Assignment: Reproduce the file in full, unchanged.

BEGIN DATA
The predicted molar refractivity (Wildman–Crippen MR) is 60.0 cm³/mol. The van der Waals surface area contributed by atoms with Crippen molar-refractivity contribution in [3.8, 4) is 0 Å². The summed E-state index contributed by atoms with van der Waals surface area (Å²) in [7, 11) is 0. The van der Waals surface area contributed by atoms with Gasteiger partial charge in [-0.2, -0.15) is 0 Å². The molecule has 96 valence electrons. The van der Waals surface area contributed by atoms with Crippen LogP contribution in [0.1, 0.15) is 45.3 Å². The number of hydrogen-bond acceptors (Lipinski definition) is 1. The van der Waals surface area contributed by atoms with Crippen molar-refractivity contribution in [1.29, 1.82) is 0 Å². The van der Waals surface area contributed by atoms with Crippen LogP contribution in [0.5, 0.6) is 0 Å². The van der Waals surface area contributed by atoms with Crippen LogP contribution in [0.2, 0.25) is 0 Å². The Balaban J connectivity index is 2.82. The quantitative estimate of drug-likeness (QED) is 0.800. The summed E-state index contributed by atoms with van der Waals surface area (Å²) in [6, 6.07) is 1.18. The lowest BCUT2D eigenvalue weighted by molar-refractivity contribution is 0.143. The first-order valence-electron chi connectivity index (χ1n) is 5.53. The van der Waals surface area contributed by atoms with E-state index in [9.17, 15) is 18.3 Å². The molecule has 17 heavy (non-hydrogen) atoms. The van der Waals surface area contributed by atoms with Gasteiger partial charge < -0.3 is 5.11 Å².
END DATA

The predicted molar refractivity (Wildman–Crippen MR) is 60.0 cm³/mol. The van der Waals surface area contributed by atoms with Crippen molar-refractivity contribution in [3.8, 4) is 0 Å². The summed E-state index contributed by atoms with van der Waals surface area (Å²) in [7, 11) is 0. The van der Waals surface area contributed by atoms with Gasteiger partial charge in [-0.2, -0.15) is 0 Å². The molecule has 96 valence electrons. The van der Waals surface area contributed by atoms with Crippen LogP contribution in [0.1, 0.15) is 45.3 Å². The number of hydrogen-bond acceptors (Lipinski definition) is 1. The van der Waals surface area contributed by atoms with Crippen molar-refractivity contribution in [1.29, 1.82) is 0 Å². The van der Waals surface area contributed by atoms with Crippen LogP contribution in [0.5, 0.6) is 0 Å². The van der Waals surface area contributed by atoms with Crippen LogP contribution in [0.2, 0.25) is 0 Å². The Balaban J connectivity index is 2.82. The quantitative estimate of drug-likeness (QED) is 0.800. The summed E-state index contributed by atoms with van der Waals surface area (Å²) in [6, 6.07) is 1.18. The lowest BCUT2D eigenvalue weighted by molar-refractivity contribution is 0.143. The first-order valence-electron chi connectivity index (χ1n) is 5.53. The van der Waals surface area contributed by atoms with E-state index in [9.17, 15) is 18.3 Å². The molecule has 17 heavy (non-hydrogen) atoms. The van der Waals surface area contributed by atoms with Gasteiger partial charge < -0.3 is 5.11 Å².